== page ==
Patricia Freuler was the first woman to be named President of Bodegas de Argentina. Her work for gender rights and equal opportunities has set an example within the institution and across the industry.
Everyone is familiar with Chardonnay, a white grape variety grown in Argentina and all across the world. But it’s not so commonly known that it’s not actually the most extensively grown in the country. In fact, comes in third on a list of the varieties with the most surface area under vine in Argentina with 5863 hectares of a total, as of January 2021 of 35,845 hectares of white grape vines. So, which are the two most widely grown and what others make up the list of the top 12? What are the white varieties most commonly found in Argentina?
The experience of eating the prickly monster that is the Centolla, or Chilean King Crab, involves much more than enjoying its tender flesh. Its arrival at the table is a show in itself: the intense orange colour, the knobbly, spiky carapace and threatening claws and legs might well put off more squeamish diners but once you’ve get past the tough exterior and try the extraordinarily tender flesh you’ll be hooked for life. So how best to cook it at home? It seems daunting but in fact it’s surprisingly simple. Before getting to the master recipe, let’s learn a little more about the sea creature.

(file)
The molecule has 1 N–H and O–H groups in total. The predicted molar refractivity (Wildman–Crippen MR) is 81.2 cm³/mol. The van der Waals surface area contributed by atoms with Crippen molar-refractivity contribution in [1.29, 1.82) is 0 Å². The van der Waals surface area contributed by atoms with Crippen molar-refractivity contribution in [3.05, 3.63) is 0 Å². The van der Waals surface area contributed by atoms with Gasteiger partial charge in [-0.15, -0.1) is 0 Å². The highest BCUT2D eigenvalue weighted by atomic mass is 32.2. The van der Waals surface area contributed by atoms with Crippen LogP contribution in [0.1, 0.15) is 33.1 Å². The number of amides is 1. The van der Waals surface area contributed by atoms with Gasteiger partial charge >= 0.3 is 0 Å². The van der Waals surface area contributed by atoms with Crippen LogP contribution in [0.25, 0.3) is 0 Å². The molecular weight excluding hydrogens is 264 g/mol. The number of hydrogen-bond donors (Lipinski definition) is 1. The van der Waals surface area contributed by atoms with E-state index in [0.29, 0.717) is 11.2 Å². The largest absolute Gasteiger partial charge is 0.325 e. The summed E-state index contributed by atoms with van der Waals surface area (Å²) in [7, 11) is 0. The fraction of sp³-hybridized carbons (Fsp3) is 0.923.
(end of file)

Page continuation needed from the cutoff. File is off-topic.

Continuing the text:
Tannat has been grown in Argentina since the end of the 19th century when European immigrants brought it and several other varieties along with them as a taste of home, marking the beginning of quality viticulture in Mendoza. But in spite of its 125 year history in the country, the variety, originally from the south-west of France and currently the iconic grape of Uruguay, has never seemed to interest local winemakers in same way as Malbec, Cabernet Sauvignon or Merlot. That, however, looks to be beginning to change.